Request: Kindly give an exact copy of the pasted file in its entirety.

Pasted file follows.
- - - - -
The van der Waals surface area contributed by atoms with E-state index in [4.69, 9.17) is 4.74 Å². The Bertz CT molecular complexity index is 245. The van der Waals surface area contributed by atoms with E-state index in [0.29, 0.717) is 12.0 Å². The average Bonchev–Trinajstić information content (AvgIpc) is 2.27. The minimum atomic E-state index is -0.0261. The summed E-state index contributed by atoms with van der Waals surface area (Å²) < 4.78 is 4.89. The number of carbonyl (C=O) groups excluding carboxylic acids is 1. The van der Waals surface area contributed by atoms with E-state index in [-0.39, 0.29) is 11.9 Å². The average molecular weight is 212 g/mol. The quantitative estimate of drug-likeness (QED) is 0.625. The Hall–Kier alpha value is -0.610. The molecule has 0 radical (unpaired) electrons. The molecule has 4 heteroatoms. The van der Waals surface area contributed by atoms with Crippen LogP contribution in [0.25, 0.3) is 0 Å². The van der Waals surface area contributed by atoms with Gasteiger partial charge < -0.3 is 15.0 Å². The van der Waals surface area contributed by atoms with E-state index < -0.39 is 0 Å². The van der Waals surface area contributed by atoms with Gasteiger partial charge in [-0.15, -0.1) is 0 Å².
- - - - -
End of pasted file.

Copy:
The van der Waals surface area contributed by atoms with E-state index in [4.69, 9.17) is 4.74 Å². The Bertz CT molecular complexity index is 245. The van der Waals surface area contributed by atoms with E-state index in [0.29, 0.717) is 12.0 Å². The average Bonchev–Trinajstić information content (AvgIpc) is 2.27. The minimum atomic E-state index is -0.0261. The summed E-state index contributed by atoms with van der Waals surface area (Å²) < 4.78 is 4.89. The number of carbonyl (C=O) groups excluding carboxylic acids is 1. The van der Waals surface area contributed by atoms with E-state index in [-0.39, 0.29) is 11.9 Å². The average molecular weight is 212 g/mol. The quantitative estimate of drug-likeness (QED) is 0.625. The Hall–Kier alpha value is -0.610. The molecule has 0 radical (unpaired) electrons. The molecule has 4 heteroatoms. The van der Waals surface area contributed by atoms with Crippen LogP contribution in [0.25, 0.3) is 0 Å². The van der Waals surface area contributed by atoms with Gasteiger partial charge < -0.3 is 15.0 Å². The van der Waals surface area contributed by atoms with E-state index < -0.39 is 0 Å². The van der Waals surface area contributed by atoms with Gasteiger partial charge in [-0.15, -0.1) is 0 Å².